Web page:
DS: If we try to balance the federal budget instead of letting it run at a big deficit to help support the economy, we could throw ourselves into a really nasty second recession. So, bad policy could certainly cause it. I think good policy could help us scrape by without actually another recession. We could have tepid growth like the kind reported [recently], not enough to really make a dent in the unemployment, but enough to at least keep the economy staggering at least forward a little bit.

MW: What can we do to help the economy, aside from avoiding mistakes?
DS: Since I'm not a politician, I can suggest that what the economy needs is more stimulation. That's not a popular thought now, but if the Fed can't do any more, it's got to be fiscal policy. The fear that Americans suddenly have, that we're bankrupt, is completely false. We're not bankrupt. There's no reason for us to ever go bankrupt. You have to run deficits when the economy is sick and, in fact, maybe even increase them. So we need something to push the economy forward.

MW: Such as what?
DS: If you want something more lasting than leaf raking or ditch digging, why not invest in infrastructure? Our infrastructure has deteriorated a lot. The payoffs to that are pretty high. Work on roads and highways and bridges and building schools and building out a new version of the Internet. There is a lot that we can invest in -- including in education, only you could argue I'm a biased observer. We could do a lot that I think would have a long-run benefit, but would also create some short-term stimulus to help push the economy through what is still, obviously, a very difficult time.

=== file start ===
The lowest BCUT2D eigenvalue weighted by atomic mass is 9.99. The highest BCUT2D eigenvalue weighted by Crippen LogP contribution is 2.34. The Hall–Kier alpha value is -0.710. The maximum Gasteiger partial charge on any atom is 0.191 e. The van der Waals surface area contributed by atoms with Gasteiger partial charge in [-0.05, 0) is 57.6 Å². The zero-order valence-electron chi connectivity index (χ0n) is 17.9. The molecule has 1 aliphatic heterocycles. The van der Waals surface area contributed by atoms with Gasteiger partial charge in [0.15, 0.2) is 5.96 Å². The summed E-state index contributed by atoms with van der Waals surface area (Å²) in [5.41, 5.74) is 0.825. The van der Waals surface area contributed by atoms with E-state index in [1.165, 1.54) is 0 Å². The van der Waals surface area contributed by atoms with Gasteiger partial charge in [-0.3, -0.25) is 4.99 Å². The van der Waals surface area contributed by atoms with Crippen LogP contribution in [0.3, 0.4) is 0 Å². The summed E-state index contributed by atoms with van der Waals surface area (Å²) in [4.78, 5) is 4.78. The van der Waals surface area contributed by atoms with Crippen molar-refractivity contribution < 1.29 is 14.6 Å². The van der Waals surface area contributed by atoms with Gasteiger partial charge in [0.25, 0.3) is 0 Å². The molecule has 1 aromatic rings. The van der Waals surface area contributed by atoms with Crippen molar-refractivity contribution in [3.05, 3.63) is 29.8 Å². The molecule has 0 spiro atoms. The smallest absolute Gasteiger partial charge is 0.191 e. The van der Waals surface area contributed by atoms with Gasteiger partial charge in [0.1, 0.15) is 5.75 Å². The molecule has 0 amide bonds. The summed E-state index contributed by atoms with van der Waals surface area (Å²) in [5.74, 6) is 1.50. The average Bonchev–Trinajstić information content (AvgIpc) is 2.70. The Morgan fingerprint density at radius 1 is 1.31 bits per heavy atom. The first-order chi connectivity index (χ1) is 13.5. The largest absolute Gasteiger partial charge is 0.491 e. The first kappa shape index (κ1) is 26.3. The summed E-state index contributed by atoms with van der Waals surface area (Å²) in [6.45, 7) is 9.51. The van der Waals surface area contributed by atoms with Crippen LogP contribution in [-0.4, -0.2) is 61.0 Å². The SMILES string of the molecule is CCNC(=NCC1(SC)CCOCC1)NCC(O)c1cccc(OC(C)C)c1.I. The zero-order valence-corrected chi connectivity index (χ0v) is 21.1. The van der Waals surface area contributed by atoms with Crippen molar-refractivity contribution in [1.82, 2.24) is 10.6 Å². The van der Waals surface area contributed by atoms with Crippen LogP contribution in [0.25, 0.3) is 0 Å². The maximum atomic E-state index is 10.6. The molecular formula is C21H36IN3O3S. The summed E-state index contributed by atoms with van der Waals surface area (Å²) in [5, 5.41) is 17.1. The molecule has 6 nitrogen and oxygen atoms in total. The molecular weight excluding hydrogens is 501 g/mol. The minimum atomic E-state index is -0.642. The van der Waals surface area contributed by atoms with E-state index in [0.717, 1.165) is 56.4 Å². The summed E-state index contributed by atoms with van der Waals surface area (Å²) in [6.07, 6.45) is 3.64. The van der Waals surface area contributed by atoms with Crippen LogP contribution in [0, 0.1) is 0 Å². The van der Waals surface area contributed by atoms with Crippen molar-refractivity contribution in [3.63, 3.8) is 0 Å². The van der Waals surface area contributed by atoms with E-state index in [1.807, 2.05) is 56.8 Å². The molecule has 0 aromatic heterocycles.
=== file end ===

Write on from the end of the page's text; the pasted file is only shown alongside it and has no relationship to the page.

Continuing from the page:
MW: What do you think is the outlook for employment?
DS: For Americans who are looking for work, it's going to be a tough slog for at least another year, I would think, at the rate things are going. I think we're going to see, at best, very slow, staggering growth. That's not good for anybody. I'm sure the Obama administration doesn't like looking at that picture.

Photo courtesy of SDSU
More on MoneyWatch:
How Markets Have Responded to Past Downgrades
What the Debt Deal Means for Jobs and the Economy
The Latest Jobs Report: Moving Sideways Isn't Good Enough